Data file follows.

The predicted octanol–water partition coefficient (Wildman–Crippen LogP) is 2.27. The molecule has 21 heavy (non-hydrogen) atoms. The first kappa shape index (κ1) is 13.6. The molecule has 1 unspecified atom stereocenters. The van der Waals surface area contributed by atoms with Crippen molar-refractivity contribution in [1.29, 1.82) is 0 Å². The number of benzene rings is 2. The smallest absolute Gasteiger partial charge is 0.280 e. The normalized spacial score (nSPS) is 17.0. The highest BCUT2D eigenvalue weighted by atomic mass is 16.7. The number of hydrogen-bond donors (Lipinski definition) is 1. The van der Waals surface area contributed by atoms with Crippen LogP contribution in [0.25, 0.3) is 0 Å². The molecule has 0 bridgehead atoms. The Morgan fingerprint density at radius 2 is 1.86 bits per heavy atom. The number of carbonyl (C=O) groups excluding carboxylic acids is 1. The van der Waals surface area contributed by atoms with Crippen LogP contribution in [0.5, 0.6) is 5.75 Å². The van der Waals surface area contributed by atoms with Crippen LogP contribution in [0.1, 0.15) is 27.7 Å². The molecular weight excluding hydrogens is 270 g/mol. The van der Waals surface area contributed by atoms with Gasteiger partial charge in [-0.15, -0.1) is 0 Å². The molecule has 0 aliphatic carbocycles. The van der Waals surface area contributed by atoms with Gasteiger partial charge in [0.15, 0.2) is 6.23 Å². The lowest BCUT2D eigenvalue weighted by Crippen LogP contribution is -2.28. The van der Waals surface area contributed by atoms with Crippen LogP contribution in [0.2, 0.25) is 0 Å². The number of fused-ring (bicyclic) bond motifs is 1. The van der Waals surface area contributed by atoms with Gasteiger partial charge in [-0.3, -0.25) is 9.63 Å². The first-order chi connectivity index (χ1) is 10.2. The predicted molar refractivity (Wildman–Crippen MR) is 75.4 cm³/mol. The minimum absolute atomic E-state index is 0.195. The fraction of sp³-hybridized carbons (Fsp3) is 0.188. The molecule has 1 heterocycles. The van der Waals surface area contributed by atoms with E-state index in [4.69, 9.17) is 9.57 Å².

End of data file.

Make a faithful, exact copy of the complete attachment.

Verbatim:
The predicted octanol–water partition coefficient (Wildman–Crippen LogP) is 2.27. The molecule has 21 heavy (non-hydrogen) atoms. The first kappa shape index (κ1) is 13.6. The molecule has 1 unspecified atom stereocenters. The van der Waals surface area contributed by atoms with Crippen molar-refractivity contribution in [1.29, 1.82) is 0 Å². The number of benzene rings is 2. The smallest absolute Gasteiger partial charge is 0.280 e. The normalized spacial score (nSPS) is 17.0. The highest BCUT2D eigenvalue weighted by atomic mass is 16.7. The number of hydrogen-bond donors (Lipinski definition) is 1. The van der Waals surface area contributed by atoms with Crippen LogP contribution in [0.25, 0.3) is 0 Å². The molecule has 0 bridgehead atoms. The Morgan fingerprint density at radius 2 is 1.86 bits per heavy atom. The number of carbonyl (C=O) groups excluding carboxylic acids is 1. The van der Waals surface area contributed by atoms with Crippen LogP contribution in [0.5, 0.6) is 5.75 Å². The van der Waals surface area contributed by atoms with Crippen LogP contribution in [0.1, 0.15) is 27.7 Å². The molecular weight excluding hydrogens is 270 g/mol. The van der Waals surface area contributed by atoms with Gasteiger partial charge in [-0.15, -0.1) is 0 Å². The molecule has 0 aliphatic carbocycles. The van der Waals surface area contributed by atoms with Gasteiger partial charge in [0.15, 0.2) is 6.23 Å². The lowest BCUT2D eigenvalue weighted by Crippen LogP contribution is -2.28. The van der Waals surface area contributed by atoms with Crippen LogP contribution in [0.2, 0.25) is 0 Å². The number of fused-ring (bicyclic) bond motifs is 1. The van der Waals surface area contributed by atoms with Gasteiger partial charge in [-0.3, -0.25) is 9.63 Å². The first-order chi connectivity index (χ1) is 10.2. The predicted molar refractivity (Wildman–Crippen MR) is 75.4 cm³/mol. The minimum absolute atomic E-state index is 0.195. The fraction of sp³-hybridized carbons (Fsp3) is 0.188. The molecule has 1 heterocycles. The van der Waals surface area contributed by atoms with E-state index in [4.69, 9.17) is 9.57 Å².